A Fire At A Tesla ‘Big Battery’ In Australia Burned For Three Days


A big battery operated by Tesla caught fire during initial testing of the highly-anticipated utility-scale battery in Victoria, Australia. The fire began to burn for three whole days, but fortunately, there were no disruptions in the local electricity supply, CNBC reports.  

The blaze started about 10.30 am on Friday at the battery in Moorabool built by the French renewable energy company Neoen using Tesla battery packs. It all started in a 15 meters long lithium battery bank weighing roughly 13-tonne encased in a shipping container. The battery bank acted as a spreader, and after a while, the whole pack caught fire.

Nearly 150 firefighters from the Country Fire Authority and Fire Rescue Victoria came to respond to the incident. According to the sources, the cause of the fire is still unclear. However, it did not spread to the nearby community, and luckily no one was reported injured. Still, it triggered a toxic smoke warning for residents of Bell Post Hill, Lovely Banks, and Moorabool, who were advised to stay indoors.

Crews spent the whole night on Sunday to conduct thermal checks and monitor the temperature decline of the two battery packs.

CFA acting assistant chief fire officer Ian Beswicke said, “We’ve had lots of specialists on-site … all that expertise helps us come up with some really good decisions about what we need to do to respond to these types of fires.”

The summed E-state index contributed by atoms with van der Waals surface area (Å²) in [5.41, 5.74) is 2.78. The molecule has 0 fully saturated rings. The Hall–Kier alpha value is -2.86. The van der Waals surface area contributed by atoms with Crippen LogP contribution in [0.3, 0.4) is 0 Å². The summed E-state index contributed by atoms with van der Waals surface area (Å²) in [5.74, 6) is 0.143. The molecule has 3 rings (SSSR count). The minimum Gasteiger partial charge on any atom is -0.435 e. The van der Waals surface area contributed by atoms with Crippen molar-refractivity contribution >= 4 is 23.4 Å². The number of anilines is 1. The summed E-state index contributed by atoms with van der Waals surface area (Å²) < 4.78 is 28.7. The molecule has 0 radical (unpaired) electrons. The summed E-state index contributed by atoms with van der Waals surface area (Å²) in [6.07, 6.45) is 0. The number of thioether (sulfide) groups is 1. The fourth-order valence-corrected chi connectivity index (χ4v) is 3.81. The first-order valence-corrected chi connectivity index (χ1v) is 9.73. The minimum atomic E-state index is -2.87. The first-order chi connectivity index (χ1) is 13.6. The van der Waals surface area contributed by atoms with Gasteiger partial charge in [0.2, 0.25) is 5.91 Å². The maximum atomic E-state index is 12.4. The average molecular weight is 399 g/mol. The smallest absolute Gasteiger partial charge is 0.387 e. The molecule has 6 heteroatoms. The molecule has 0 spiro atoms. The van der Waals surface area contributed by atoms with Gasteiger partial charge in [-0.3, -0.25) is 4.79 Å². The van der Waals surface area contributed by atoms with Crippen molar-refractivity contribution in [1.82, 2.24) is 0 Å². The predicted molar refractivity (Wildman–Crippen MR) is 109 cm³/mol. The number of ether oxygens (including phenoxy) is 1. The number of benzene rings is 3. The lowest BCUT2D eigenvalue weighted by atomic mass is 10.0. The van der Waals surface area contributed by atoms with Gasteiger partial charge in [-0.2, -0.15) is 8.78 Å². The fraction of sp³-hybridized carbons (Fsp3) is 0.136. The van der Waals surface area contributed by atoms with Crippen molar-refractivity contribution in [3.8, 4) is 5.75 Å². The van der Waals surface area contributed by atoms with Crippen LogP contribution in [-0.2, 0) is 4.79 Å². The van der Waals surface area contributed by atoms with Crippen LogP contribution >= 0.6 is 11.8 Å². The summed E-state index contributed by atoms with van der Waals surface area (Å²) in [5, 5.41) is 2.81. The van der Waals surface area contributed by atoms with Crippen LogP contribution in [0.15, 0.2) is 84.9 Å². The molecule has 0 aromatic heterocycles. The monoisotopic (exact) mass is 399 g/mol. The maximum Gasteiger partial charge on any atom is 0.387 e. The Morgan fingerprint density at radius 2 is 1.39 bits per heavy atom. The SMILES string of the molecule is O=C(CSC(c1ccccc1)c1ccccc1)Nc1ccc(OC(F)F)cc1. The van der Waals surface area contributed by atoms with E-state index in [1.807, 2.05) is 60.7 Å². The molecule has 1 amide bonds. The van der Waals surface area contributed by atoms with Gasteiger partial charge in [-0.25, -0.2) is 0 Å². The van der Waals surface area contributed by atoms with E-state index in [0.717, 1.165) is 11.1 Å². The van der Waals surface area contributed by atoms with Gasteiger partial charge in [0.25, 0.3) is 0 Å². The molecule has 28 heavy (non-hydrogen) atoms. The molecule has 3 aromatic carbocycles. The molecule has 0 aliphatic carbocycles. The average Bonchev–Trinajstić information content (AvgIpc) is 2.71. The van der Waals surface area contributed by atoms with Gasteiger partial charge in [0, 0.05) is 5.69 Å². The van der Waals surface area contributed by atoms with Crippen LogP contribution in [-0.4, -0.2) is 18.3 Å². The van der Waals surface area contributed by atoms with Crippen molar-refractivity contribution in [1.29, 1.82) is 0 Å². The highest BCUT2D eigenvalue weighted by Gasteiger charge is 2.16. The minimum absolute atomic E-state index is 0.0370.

“The plan is that we keep it cool on the outside and protect the exposures, so it doesn’t cause any issues for any of the other components in the power station,” he added.

Two mobile air quality monitors were deployed to the site by Victoria’s Environment Protection Authority. According to the reports on Saturday, there had been “good air quality in the local community”.

In a statement, Louis de Sambucy, Neoen Australia’s managing director, said, “There were no injuries, the site was disconnected from the grid, and there has been no impact to electricity supply.”

“Investigation preparations are underway, and physical inspections will commence once the CFA have completed their procedures.”

The affected “Victorian Big Battery” is one of the largest in the world and is scheduled to be operational by the 2021–2022 summer. With a power capacity of 300 megawatts and a storage capacity of 450 megawatt-hours, it should be able to store enough energy to power more than a million homes in Victoria. The fire has now been brought under control.

French renewable energy company Neoen is developing the Victorian Big Battery alongside Tesla and energy company AusNet Services.


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